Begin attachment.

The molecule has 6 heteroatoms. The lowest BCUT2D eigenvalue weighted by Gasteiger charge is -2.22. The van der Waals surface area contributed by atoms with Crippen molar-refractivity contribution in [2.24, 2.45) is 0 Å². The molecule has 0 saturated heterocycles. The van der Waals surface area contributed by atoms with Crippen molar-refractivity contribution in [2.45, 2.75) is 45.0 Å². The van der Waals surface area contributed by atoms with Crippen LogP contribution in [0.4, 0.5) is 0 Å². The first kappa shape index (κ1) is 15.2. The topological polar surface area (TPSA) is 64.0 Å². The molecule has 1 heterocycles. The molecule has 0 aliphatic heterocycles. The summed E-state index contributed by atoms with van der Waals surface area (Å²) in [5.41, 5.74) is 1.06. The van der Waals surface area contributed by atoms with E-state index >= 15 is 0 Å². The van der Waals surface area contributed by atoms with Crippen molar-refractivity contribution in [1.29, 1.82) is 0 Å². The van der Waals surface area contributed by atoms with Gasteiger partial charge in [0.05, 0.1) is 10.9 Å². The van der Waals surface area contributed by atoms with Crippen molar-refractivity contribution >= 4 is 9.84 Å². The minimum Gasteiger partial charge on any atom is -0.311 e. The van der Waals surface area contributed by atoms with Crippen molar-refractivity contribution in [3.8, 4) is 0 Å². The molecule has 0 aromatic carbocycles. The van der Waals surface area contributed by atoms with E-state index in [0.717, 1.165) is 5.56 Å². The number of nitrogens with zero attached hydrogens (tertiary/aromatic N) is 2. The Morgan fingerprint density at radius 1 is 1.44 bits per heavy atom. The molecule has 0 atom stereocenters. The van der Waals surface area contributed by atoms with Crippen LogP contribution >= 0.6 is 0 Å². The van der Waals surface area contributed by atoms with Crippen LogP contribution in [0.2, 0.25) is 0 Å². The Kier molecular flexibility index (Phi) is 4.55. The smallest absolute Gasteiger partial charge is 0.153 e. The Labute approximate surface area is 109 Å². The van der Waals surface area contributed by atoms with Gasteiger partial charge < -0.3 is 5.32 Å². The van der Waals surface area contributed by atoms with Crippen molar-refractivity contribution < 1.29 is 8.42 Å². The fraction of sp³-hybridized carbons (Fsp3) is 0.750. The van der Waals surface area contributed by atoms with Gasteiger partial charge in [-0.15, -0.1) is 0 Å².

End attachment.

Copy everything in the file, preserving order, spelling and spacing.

The molecule has 6 heteroatoms. The lowest BCUT2D eigenvalue weighted by Gasteiger charge is -2.22. The van der Waals surface area contributed by atoms with Crippen molar-refractivity contribution in [2.24, 2.45) is 0 Å². The molecule has 0 saturated heterocycles. The van der Waals surface area contributed by atoms with Crippen molar-refractivity contribution in [2.45, 2.75) is 45.0 Å². The van der Waals surface area contributed by atoms with Crippen LogP contribution in [0.4, 0.5) is 0 Å². The first kappa shape index (κ1) is 15.2. The topological polar surface area (TPSA) is 64.0 Å². The molecule has 1 heterocycles. The molecule has 0 aliphatic heterocycles. The summed E-state index contributed by atoms with van der Waals surface area (Å²) in [5.41, 5.74) is 1.06. The van der Waals surface area contributed by atoms with E-state index >= 15 is 0 Å². The van der Waals surface area contributed by atoms with Crippen molar-refractivity contribution in [1.29, 1.82) is 0 Å². The van der Waals surface area contributed by atoms with Gasteiger partial charge in [0.05, 0.1) is 10.9 Å². The van der Waals surface area contributed by atoms with Crippen molar-refractivity contribution >= 4 is 9.84 Å². The minimum Gasteiger partial charge on any atom is -0.311 e. The van der Waals surface area contributed by atoms with Crippen molar-refractivity contribution in [3.8, 4) is 0 Å². The molecule has 0 aromatic carbocycles. The van der Waals surface area contributed by atoms with E-state index in [0.717, 1.165) is 5.56 Å². The number of nitrogens with zero attached hydrogens (tertiary/aromatic N) is 2. The Morgan fingerprint density at radius 1 is 1.44 bits per heavy atom. The molecule has 0 atom stereocenters. The van der Waals surface area contributed by atoms with Crippen LogP contribution >= 0.6 is 0 Å². The van der Waals surface area contributed by atoms with Crippen LogP contribution in [0.2, 0.25) is 0 Å². The Kier molecular flexibility index (Phi) is 4.55. The smallest absolute Gasteiger partial charge is 0.153 e. The Labute approximate surface area is 109 Å². The van der Waals surface area contributed by atoms with Gasteiger partial charge < -0.3 is 5.32 Å². The van der Waals surface area contributed by atoms with Crippen molar-refractivity contribution < 1.29 is 8.42 Å². The fraction of sp³-hybridized carbons (Fsp3) is 0.750. The van der Waals surface area contributed by atoms with Gasteiger partial charge in [-0.15, -0.1) is 0 Å².